What is to be made of the eBay decision? It is too early to tell. But it does reinforce the view that American jurisprudence is first and foremost concerned with practical outcomes. The Court stepped in to prevent the "tail from wagging the dog" while leaving the door open for a decision that goes the other way under a different set of facts.

Money Damages

The statute provides for damages in section 284 as follows:

§ 284. Damages

Upon finding for the claimant the court shall award the claimant damages adequate to compensate for the infringement, but in no event less than a reasonable royalty for the use made of the invention by the infringer, together with interest and costs as fixed by the court. When the damages are not found by a jury, the court shall assess them. In either event the court may increase the damages up to three times the amount found or assessed. Increased damages under this paragraph shall not apply to provisional rights under section 154 (d) of this title. The court may receive expert testimony as an aid to the determination of damages or of what royalty would be reasonable under the circumstances.

Notice that a court has discretion to grant treble damages. Treble damages are available when a court finds intentional wrongdoing on the part of the defendant. It may also grant, in exceptional cases, attorney fees to the prevailing party. The statute of limitations for a patent infringement claim is six years.

There are also special damages available for the infringement of a design patent as follows:

§ 289. Additional remedy for infringement of design patent

Whoever during the term of a patent for a design, without license of the owner,

(1) applies the patented design, or any colorable imitation thereof, to any article of manufacture for the purpose of sale, or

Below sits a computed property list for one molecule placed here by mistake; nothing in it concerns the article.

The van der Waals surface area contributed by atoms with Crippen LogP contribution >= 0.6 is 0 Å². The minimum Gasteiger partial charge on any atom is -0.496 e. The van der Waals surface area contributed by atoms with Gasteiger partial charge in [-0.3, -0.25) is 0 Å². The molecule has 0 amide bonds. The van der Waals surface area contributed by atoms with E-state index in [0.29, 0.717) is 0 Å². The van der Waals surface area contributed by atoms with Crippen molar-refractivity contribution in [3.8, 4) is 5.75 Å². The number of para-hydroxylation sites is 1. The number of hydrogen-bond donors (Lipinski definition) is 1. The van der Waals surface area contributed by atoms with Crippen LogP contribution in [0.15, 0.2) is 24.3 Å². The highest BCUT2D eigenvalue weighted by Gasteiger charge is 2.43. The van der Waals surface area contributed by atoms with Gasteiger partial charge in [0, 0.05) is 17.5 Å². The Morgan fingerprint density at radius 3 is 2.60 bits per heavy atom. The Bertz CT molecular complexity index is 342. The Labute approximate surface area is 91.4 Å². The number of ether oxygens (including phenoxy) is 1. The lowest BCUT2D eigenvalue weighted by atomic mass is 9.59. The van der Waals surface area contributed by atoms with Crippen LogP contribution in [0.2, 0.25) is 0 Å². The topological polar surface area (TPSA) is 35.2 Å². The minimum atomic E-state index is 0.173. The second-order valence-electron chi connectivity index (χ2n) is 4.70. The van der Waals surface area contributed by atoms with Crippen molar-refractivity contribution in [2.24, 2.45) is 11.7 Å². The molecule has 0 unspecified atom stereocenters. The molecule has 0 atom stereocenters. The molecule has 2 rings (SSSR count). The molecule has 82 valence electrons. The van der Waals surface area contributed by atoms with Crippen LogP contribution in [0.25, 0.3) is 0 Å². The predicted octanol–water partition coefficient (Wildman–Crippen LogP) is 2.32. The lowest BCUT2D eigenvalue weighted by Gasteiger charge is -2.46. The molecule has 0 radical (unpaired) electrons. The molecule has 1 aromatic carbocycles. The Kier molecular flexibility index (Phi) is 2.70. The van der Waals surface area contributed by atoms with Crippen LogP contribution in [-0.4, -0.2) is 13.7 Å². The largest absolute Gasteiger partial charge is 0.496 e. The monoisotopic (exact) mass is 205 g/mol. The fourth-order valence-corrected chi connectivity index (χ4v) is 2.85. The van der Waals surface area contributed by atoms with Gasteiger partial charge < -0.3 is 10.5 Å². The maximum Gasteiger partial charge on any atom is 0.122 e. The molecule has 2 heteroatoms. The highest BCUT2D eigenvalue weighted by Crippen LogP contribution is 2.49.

(2) sells or exposes for sale any article of manufacture to which such design or colorable imitation has been applied shall be liable to the owner to the extent of his total profit, but not less than $250, recoverable in any United States district court having jurisdiction of the parties.

Nothing in this section shall prevent, lessen, or impeach any other remedy which an owner of an infringed patent has under the provisions of this title, but he shall not twice recover the profit made from the infringement.

This section imposes a severe penalty for infringement of a design patent in that there are no qualifications on the profit. The infringer will be disgorged of the "total profit" and not just the profit directly attributed to the patent infringed upon.

Comments: Many patent disputes, especially in the software space, are not settled via litigation but rather are resolved via licensing and cross licensing agreements. While this may appear to be "progress" (depending on your point of view) it tends to favor businesses that have large patent portfolios and therefore leverage during the negotiations process. Often licensing is a convenient insurance policy against litigation risk and may be a viable option for high growth online businesses that have some exposure.